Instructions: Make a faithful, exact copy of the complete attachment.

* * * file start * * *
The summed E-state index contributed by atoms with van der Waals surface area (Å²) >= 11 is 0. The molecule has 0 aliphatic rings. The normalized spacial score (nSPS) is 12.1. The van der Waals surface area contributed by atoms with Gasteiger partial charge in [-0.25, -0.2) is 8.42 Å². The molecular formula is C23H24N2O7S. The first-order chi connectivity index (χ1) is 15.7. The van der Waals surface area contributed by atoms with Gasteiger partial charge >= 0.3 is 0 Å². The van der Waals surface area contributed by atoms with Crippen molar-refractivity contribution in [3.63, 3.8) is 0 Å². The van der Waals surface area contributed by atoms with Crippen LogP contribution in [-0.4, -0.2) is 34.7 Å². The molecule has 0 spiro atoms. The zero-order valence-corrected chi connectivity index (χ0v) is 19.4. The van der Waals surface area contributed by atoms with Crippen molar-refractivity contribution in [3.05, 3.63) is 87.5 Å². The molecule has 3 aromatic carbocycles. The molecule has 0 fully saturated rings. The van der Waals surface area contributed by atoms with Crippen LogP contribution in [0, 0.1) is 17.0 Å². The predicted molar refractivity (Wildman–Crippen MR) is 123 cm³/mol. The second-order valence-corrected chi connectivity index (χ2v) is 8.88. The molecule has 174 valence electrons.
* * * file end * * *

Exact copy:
The summed E-state index contributed by atoms with van der Waals surface area (Å²) >= 11 is 0. The molecule has 0 aliphatic rings. The normalized spacial score (nSPS) is 12.1. The van der Waals surface area contributed by atoms with Gasteiger partial charge in [-0.25, -0.2) is 8.42 Å². The molecular formula is C23H24N2O7S. The first-order chi connectivity index (χ1) is 15.7. The van der Waals surface area contributed by atoms with Gasteiger partial charge >= 0.3 is 0 Å². The van der Waals surface area contributed by atoms with Crippen molar-refractivity contribution in [3.63, 3.8) is 0 Å². The van der Waals surface area contributed by atoms with Crippen LogP contribution in [-0.4, -0.2) is 34.7 Å². The molecule has 0 spiro atoms. The zero-order valence-corrected chi connectivity index (χ0v) is 19.4. The van der Waals surface area contributed by atoms with Crippen molar-refractivity contribution in [3.05, 3.63) is 87.5 Å². The molecule has 3 aromatic carbocycles. The molecule has 0 fully saturated rings. The van der Waals surface area contributed by atoms with Crippen LogP contribution in [0, 0.1) is 17.0 Å². The predicted molar refractivity (Wildman–Crippen MR) is 123 cm³/mol. The second-order valence-corrected chi connectivity index (χ2v) is 8.88. The molecule has 174 valence electrons.